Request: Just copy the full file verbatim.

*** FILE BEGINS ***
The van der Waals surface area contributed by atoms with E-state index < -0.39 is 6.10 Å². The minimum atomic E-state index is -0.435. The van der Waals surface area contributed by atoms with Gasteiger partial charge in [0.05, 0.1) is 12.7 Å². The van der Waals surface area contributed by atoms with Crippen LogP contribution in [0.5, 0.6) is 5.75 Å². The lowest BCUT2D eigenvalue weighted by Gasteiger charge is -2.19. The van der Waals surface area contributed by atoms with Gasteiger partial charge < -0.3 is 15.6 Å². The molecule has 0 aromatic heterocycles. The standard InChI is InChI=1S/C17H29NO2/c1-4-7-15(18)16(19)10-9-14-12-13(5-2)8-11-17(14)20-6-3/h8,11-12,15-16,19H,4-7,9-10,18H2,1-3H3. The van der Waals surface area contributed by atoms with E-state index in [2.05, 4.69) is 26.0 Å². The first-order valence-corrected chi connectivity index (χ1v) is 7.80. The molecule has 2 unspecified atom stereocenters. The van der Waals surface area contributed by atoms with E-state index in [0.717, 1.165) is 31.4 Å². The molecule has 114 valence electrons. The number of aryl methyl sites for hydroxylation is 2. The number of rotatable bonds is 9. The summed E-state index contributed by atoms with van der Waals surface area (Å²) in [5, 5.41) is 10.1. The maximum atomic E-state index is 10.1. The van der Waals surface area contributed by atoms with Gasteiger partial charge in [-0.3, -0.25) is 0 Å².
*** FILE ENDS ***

The van der Waals surface area contributed by atoms with E-state index < -0.39 is 6.10 Å². The minimum atomic E-state index is -0.435. The van der Waals surface area contributed by atoms with Gasteiger partial charge in [0.05, 0.1) is 12.7 Å². The van der Waals surface area contributed by atoms with Crippen LogP contribution in [0.5, 0.6) is 5.75 Å². The lowest BCUT2D eigenvalue weighted by Gasteiger charge is -2.19. The van der Waals surface area contributed by atoms with Gasteiger partial charge < -0.3 is 15.6 Å². The molecule has 0 aromatic heterocycles. The standard InChI is InChI=1S/C17H29NO2/c1-4-7-15(18)16(19)10-9-14-12-13(5-2)8-11-17(14)20-6-3/h8,11-12,15-16,19H,4-7,9-10,18H2,1-3H3. The van der Waals surface area contributed by atoms with E-state index in [2.05, 4.69) is 26.0 Å². The first-order valence-corrected chi connectivity index (χ1v) is 7.80. The molecule has 2 unspecified atom stereocenters. The van der Waals surface area contributed by atoms with E-state index in [0.717, 1.165) is 31.4 Å². The molecule has 114 valence electrons. The number of aryl methyl sites for hydroxylation is 2. The number of rotatable bonds is 9. The summed E-state index contributed by atoms with van der Waals surface area (Å²) in [5, 5.41) is 10.1. The maximum atomic E-state index is 10.1. The van der Waals surface area contributed by atoms with Gasteiger partial charge in [-0.3, -0.25) is 0 Å².